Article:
An LDS perspective on moving from childless to childfree living.

Wednesday, March 19, 2014

Consolation Prize

DH and I went to the dentist for our 6-month cleaning.  He hates the dentist, so the hygenist who knows him and has worked on him takes care of him.  I get the new hygenist.  She is trying to make small talk, which always bugs me at the dentist, because you can't respond.  Anyway, she asks about what I do (teacher), how long I've lived in the area (my whole life), etc. She then proceeds to tell me about their move here from Idaho for her husband's job, about her teenagers, etc.  Then she says, "So are you a mom?"  When I replied with, "No, I'm not," she goes on and on about how I can be a mom to my students and influence them.

Teaching is my career, and one that I love!  While it is true that I am an influence on many students each year and have been for the past 22 years, it is not the same as being a mom.  I assign homework, but I don't get to help with homework.  I help students handle the bully on the playground, but I don't see how they use those skills as they go on in life.  I watch kids grow for a year, but I rarely see the adults they become.  I have stayed in touch with a few students over the years as they have matured in life, but their children are not my grandchildren.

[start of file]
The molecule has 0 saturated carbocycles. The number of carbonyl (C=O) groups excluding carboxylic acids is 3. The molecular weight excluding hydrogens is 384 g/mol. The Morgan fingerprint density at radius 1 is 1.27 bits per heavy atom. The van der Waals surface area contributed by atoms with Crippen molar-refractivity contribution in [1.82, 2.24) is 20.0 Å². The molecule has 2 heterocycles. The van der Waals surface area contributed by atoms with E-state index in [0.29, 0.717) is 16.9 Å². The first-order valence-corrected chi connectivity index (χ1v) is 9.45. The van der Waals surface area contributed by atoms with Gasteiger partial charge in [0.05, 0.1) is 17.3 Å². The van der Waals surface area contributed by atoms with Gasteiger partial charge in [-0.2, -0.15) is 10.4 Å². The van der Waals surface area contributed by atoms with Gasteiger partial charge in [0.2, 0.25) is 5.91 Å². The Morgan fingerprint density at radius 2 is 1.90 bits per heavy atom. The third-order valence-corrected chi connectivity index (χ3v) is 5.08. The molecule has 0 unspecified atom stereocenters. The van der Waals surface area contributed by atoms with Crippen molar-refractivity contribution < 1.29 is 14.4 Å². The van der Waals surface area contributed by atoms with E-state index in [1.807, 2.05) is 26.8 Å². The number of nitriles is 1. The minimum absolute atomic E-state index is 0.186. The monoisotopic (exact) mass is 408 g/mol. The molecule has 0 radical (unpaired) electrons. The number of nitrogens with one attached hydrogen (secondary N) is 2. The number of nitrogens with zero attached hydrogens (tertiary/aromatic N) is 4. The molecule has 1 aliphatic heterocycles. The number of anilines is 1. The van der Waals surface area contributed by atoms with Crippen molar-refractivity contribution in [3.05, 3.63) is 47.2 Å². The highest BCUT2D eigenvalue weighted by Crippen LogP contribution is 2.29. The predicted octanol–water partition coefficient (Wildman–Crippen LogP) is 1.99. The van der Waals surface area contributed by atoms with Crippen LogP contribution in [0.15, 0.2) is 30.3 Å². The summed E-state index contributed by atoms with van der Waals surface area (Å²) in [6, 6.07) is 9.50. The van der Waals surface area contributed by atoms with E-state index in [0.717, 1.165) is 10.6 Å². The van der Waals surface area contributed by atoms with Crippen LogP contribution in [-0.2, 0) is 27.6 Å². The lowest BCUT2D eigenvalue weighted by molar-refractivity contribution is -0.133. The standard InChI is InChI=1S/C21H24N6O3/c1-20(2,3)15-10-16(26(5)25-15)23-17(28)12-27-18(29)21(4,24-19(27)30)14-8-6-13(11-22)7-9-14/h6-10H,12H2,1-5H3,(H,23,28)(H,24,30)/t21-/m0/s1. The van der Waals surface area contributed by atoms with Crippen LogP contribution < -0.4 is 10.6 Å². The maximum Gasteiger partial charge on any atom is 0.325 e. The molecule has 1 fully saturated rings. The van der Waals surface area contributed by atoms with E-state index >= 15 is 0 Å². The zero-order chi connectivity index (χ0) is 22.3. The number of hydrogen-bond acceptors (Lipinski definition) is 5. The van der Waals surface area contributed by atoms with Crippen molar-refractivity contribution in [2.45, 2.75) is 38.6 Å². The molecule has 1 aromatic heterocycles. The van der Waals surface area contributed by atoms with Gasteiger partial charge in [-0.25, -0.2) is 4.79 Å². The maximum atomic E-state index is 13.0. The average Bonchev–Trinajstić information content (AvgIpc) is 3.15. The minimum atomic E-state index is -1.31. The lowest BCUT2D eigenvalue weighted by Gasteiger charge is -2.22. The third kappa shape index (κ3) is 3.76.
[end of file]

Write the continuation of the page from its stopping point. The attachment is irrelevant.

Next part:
I wish people would not see my career in teaching as the consolation prize for not being a mom. 

2 comments:

  1. I guess people do not really see your teaching as the consolation prize for not being a mom.
    It is that they just don't know what to say and then they say this.

    hugs.

    Klara

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  2. I agree with Klara, that people don't know what to say so they say something like this. I try to think that at least they are being supportive and trying to look on the bright side and value me, instead of the comments I get (much more often) that are along the lines of, "Oh my goodness, I just can't imagine not being a mom; my kids are the reason I get up in the morning and the light of my life; I wouldn't even be a full human being if it weren't for my kids, blah blah blah." I heard a lady at church (a mom through adoption) sweetly telling another lady (childless, who volunteers with children a lot) something like "God has blessed you with SO MANY CHILDREN, even though you don't have any of your own, because you have such a gift for volunteering with them." I was feeling bitter and and thought, "Well, no, He didn't. He blessed all those children's moms with them, and you (like me) are just an extra who gets to help out." Anyway I know people say things like this a lot, trying to point out how childless women still get to do some form of "parenting," but I agree with you that it is not the same. (I found your blog via Resolve/Inspire, by the way. I always enjoyed your thoughtful and insightful comments.)
    Jennifer (I don't know why it says "Cynthia" at the top, I cannot figure out this commenting feature)

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